Seattle Seahawks: Sunday’s Hot Takes Revisted


Ok, we’ve had 24 hours of hot takes to digest so let’s see if any of them are good enough to stick. Each week I’ll take a look at a few of the most prevalent “hot takes” from the game and determine how concerned we really should be.

Pay the Kam!

Feb 1, 2015; Glendale, AZ, USA; Seattle Seahawks strong safety Kam Chancellor (31) during Super Bowl XLIX against the New England Patriots at University of Phoenix Stadium. The Patriots defeated the Seahawks 28-24. Mandatory Credit: Kyle Terada-USA TODAY Sports

The Narrative: The Legion of Boom is nothing without Kam Chancellor. Dion Bailey stinks and Cary Williams isn’t much better. Did you see the Rams shred Seattle’s secondary?!?!

Legitimate concern?

Not yet. First off, there is going to be a drop off from Kam Chancellor to anybody else. He’s just too unique and too perfect for the strong safety role in Seattle’s defensive scheme. The question is: is the drop off so much that it is worth leveraging the future of the roster in order to get him on the field now? I don’t think it is.

Overall, the issues with the defense were more numerous than can be corrected with a simple strong safety swap. The linebackers were frequently a step slow, team tackling was weaker than usual, and their were some communication issues among the secondary. Other than the defensive line, everyone was a little sloppy.

The loudest argument for paying Kam stems from the game winning touchdown pass yesterday. You know the one where Dion Bailey tripped and fell? You could argue that tripping and falling is just unlucky. The counterpoint is that balance is absolutely a component of an athlete’s skill  and this highlights a deficiency when comparing Dion to Kam. Realistically, leaving Dion on an island on one side of the field may not have been the best call by the coaching staff.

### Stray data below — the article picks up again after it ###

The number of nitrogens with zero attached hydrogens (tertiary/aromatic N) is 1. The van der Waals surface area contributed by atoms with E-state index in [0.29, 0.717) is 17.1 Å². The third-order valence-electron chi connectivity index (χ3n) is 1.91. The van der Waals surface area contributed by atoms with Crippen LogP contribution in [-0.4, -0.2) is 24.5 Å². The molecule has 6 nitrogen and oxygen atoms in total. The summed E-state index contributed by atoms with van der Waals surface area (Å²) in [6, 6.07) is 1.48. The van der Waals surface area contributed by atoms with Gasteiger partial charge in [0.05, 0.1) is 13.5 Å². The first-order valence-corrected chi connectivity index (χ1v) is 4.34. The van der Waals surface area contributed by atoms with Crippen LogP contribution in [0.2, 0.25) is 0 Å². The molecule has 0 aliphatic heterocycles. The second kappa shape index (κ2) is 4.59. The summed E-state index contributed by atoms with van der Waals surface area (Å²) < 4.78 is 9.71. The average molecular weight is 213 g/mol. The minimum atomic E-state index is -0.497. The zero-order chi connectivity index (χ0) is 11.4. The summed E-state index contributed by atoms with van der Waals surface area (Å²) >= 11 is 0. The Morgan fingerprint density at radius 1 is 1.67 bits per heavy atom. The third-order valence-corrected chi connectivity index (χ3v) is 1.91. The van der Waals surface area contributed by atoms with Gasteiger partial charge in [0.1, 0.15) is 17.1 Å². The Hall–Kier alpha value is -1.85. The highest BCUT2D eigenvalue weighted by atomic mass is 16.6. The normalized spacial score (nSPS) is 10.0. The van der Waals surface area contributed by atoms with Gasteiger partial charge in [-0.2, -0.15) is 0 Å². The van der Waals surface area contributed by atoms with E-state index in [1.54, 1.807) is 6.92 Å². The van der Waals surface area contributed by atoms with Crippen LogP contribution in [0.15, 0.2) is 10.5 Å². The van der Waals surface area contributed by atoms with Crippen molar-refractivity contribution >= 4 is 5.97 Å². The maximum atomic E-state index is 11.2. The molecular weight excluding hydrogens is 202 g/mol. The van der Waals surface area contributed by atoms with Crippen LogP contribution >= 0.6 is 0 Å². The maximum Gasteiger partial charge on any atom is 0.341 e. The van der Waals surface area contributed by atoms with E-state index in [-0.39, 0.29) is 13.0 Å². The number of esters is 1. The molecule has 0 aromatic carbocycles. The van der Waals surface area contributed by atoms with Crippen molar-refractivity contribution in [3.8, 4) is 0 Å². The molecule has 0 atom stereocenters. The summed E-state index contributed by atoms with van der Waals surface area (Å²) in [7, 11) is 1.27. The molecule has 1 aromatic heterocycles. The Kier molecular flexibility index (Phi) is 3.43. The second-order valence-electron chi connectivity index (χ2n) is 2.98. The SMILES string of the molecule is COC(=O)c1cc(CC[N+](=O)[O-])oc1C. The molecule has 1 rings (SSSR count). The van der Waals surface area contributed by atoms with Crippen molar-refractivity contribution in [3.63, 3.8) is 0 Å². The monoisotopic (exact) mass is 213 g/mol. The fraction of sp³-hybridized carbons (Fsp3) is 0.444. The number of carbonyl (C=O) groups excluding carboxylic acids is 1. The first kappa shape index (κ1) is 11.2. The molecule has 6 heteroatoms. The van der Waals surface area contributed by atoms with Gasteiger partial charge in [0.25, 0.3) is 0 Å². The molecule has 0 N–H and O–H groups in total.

A less heralded aspect of missing Kam may be the on-field communication. Multiple times yesterday it appeared the secondary had difficulty lining up and with their marking responsibilities. It’s tricky to assign blame in these instances without knowing the play call, but this is definitely something to watch for in Green Bay. Ultimately, I think a lot of the defensive issues we saw yesterday can be cleaned up with coaching improvements rather than breaking the bank for Kam.

Pete Carroll is an idiot, Darrell Bevell needs to be fired, and Kris Richard is in over his head.

Sep 13, 2015; St. Louis, MO, USA; Seattle Seahawks head coach Pete Carroll in the game against the St. Louis Rams during the second half at the Edward Jones Dome. Mandatory Credit: Jasen Vinlove-USA TODAY Sports

The Narrative: Pete Carroll still can’t figure out how to convert a 1 yard play. Darrell Bevell has as much play calling creativity as my left sock. Kris Richard’s defense couldn’t even stop the Rams!

Legitimate concern?

No. Let’s get the final play of the game out of the way first. Any argument against the play call is outcome bias, plain and simple:

“What an idiot, why would you run that play that didn’t work?!”